Madness can be joyous, celebratory, or it can be a label put upon someone for being different and refusing to play the game. Doing my activism this way means I have made some steps out of their game and am playing my own, putting psychiatry on the back foot.

But madness can also be deep, deep pain, and the only way I can cope with it is to find humor in it. Sometimes it is dark and defensive, sometimes it is healing. Healing in the way that laughing at something is seeing the humanness of my life and that I should give myself a break, that I am not as bad as psychiatry makes me out to be.

There is an alchemy that turns agony into something lighter in weight and easier to carry. It’s no accident that many comedians have had horrific childhoods. Richard Pryor grew up in a brothel, for instance. Life is an absurd career with arrogant sanity in charge. I put that sanity over my lap and slap its naughty arse. It’s fun too. I’m having the time of my life. If only you knew much of my work is made in pure laughter, and it’s utterly appropriate because psychiatry has so many pathetic elements to snicker at.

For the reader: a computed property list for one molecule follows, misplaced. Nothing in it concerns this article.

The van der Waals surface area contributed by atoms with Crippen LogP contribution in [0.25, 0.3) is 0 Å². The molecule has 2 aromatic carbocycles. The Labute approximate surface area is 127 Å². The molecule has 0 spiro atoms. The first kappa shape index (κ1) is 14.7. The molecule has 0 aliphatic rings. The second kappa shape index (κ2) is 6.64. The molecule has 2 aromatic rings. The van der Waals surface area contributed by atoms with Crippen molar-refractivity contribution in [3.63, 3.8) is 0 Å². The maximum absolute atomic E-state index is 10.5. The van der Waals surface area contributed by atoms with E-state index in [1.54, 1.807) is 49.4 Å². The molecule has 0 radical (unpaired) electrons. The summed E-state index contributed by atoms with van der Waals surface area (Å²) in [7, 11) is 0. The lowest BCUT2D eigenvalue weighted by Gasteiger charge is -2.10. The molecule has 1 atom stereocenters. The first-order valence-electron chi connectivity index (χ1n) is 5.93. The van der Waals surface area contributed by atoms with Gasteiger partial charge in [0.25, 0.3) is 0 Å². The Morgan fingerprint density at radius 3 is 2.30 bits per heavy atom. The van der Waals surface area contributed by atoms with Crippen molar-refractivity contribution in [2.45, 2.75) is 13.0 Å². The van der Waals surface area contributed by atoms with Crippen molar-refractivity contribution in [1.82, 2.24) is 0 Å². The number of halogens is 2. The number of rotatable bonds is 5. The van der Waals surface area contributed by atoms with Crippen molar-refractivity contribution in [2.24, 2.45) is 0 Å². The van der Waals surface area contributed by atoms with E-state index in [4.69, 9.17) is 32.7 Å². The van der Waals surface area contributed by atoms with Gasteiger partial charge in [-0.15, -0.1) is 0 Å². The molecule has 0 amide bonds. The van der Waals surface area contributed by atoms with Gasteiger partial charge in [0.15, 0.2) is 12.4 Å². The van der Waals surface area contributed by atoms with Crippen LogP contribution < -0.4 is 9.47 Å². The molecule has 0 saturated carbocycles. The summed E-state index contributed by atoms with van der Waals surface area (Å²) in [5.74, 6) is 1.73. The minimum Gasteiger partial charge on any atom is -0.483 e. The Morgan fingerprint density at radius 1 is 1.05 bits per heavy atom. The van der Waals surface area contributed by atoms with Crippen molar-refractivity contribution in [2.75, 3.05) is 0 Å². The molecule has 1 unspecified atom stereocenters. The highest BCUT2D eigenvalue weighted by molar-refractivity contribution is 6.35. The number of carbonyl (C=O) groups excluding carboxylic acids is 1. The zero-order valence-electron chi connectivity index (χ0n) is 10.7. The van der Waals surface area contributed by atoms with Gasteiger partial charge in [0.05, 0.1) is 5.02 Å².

Sometime last year, a few people said to me that I should put all my creative anti-psychiatry work in one book. So I did. I called it ‘DSM 69’ as a send-up of the DSM (Diagnostic and Statistical Manual) but also showing by subverting or parodying the form you can then change the position of power to show how disturbing and fundamentally flawed psychiatric authority can be.

Satire is ‘the use of humour, irony, exaggeration, or ridicule to expose and criticize people’s stupidity or vices.’ I use it to make fools of people and systems that need making fools of. Time to return the favour after a couple of centuries of psychiatry doing that to us.

DSM 69 front cover

Dolly Sen’s DSM 69 front cover

The book has both serious and satirical texts, it has cartoons, art, poetry, even recipes (just in case you want to offer your psychiatrist a milk shake drink when he or she insists that meds don’t make you lactate).

For example, the prevalence and privileging of risk assessments and compliance in mental health needed addressing in a way that didn’t necessitate a denigration within my own risk assessment. Therefore, I created T.I.A.R.A. or The Institution Attendance Risk Assessment, or what can happen to you if you comply.